For more whiskey tasting tours in Dublin, check-out the recommendations below:

Hit the Pubs

Dublin’s nightlife reputation has travelled beyond the borders of the Irish Republic, and many choose Dublin to celebrate…anything! The Irish pub is a quintessential part of life in Dublin, and some will say you haven’t seen the city until you drink a pint in one of its pubs.

What is Dublin’s best pub then? That’s a question people could argue over for days. Everyone has a favourite depending on what they are looking for: the crowd or quiet socializing, modern or traditional (live!) music, Irish beers or foreign. 

Although you can find a pub at almost every corner, let me suggest a few popular neighbourhoods to help you find your own favourite pub:

  • Temple Bar and its colourful establishments lining medieval looking cobbled streets lure crowds of tourists looking for an Irish pub with live Irish music. But it’s all a bit overpriced, and you’ll barely meet any Irish at the bar. Expand your search slightly beyond the cobbled streets for a more local crowd.
  • Definitely Dublin’s best entertainment district, Camden Street attracts a crowd ready to party until late into the night. Mismatched looking pubs quickly fill up with locals and expats eager to chill out after a long week at work. Pick one and move to the next until you find the right one for you!
  • The area roughly stretching from George’s Street to Dawson Street is a maze of streets filled with pubs, bars and clubs. Hotspots include George Street, Dame Lane, South William Street, Fade Street and Dawson Street.

You finally found a pub to your liking? Make sure to follow the Irish pub etiquette to blend in and have a great time in Dublin.

Hairy Lemon Pub in Dublin

Alternative Things to Do in Dublin

What else can you do in Dublin? Here come more recommendations.

Escape the Dublin City for a Day

Finding the city crowd too overwhelming? Why not venture outside Dublin to escape the city’s hustle and bustle for a short while? There are great places to visit around Dublin that are easily accessible by public transport.

For instance, head north to Malahide, a seaside town just 30 minutes on the DART, with a superb medieval castle and walled garden to explore. Alternatively, visit Howth, a quaint little harbour with one of the prettiest lighthouses in Dublin Bay and excellent seafood restaurants.

Malahide Castle, Co. Dublin

If you head south, you’ll find Bray, a sleepy seaside resort with a long stretch of pebble beach. From there, a scenic path along the cliffs will lead you to the village of Greystones in under two hours, offering breathtaking views along the way. It’s undeniably one of the best things to do on the East coast of Ireland.

Another option is to take a bus to Powerscourt Estate and discover its magnificent landscaped gardens. The 47 acres include romantic ornamental lakes, an exotic Japanese garden, dramatic terraces, and much more. Alongside the monastic settlement of Glendalough, they are considered one of the best places to visit in Wicklow, a breathtaking county just south of Dublin.

You can also take full advantage of Ireland’s public transport to discover another side of the country, with amazing day trips from Dublin by train. Explore historic cities like Waterford, Kilkenny, Galway, or even Belfast for a day out and about, thanks to frequent and affordable train services.

Go Shopping in Dublin City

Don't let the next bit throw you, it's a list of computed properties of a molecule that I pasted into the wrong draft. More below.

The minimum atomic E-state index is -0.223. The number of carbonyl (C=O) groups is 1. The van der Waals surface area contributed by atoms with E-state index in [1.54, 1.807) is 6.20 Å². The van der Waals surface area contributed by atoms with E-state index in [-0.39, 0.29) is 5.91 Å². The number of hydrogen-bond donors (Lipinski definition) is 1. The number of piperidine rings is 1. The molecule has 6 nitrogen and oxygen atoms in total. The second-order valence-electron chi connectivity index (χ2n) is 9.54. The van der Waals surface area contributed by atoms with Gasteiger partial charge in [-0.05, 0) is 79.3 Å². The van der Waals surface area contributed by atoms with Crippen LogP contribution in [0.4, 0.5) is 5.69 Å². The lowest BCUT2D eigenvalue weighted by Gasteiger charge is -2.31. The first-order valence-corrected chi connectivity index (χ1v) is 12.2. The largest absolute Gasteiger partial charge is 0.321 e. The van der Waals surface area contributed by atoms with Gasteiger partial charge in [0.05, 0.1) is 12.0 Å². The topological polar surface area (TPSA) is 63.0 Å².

Looking to buy a new outfit or fill your suitcase with souvenirs and gifts? You’ll find all your favourite high street brands on Grafton Street, a posh pedestrian-only street on the Southside of Dublin. On the Northside, you can find two shopping centres and two department stores on Henry Street.

Shopping on Grafton Street, Dublin

Back on the Southside, the Creative Quarter is home to Irish design and some of the best craft shops in Dublin. At its heart, you’ll find the Powerscourt Centre, a beautiful 18th-century townhouse converted into an elegant shopping venue with fashion boutiques, jewellers, antiques, and art stores.

If vintage is your thing, Dublin is not short of vintage boutiques. Labelled as Europe’s oldest shopping centre, George’s Street Arcade is a colourful mix of quirky cafés, vintage, and second-hand shops. Temple Bar, Dublin’s cultural quarter, is another hotspot on the vintage scene. I enjoy browsing the many vintage boutiques found around its cobbled streets.

Wander Dublin’s Parks and Gardens

Like every capital, Dublin has its fair share of parks and manicured gardens that you can visit for free. Probably the most famous of them is Phoenix Park, the largest enclosed park in Europe. As you cycle around the 707 hectares, you may stumble upon a herd of 400 wild deer or decide to visit the elegant Farmleigh House, among other interesting things to do in Phoenix Park.

My all-time favourite garden in Dublin is the National Botanic Gardens in Glasnevin, created in the late 18th century as the first botanical garden in Ireland. Its 19th-century glasshouse, made of curved iron and glass, houses a fantastic collection of tropical trees and cacti.

Dating back to the 18th century, manicured Georgian squares such as Merrion Square, St. Stephen’s Green, and Fitzwilliam Square are worth a visit. They are exceptionally popular during the summer months, when locals love to spend their lunch break on the grass and soak up as much sunlight as possible.

Attend a Festival in Dublin

Dublin hosts festivals throughout the year, so if you happen to be in town during the St. Patrick’s Festival, music festivals, or arts festivals, why not join in!

In March, the week-long St. Patrick’s Festival culminates with the St. Patrick’s Day parade on March 17th. Many people travel to Dublin to celebrate the Irish national day in the Irish capital. Brace yourself for the crowds and join the green and orange tsunami!

One of the most established music festivals in Dublin is the Temple Bar TradFest, which takes place in January. Another major music event is the Forbidden Fruit Festival in June, conveniently organised on the grounds of the Irish Museum of Modern Art.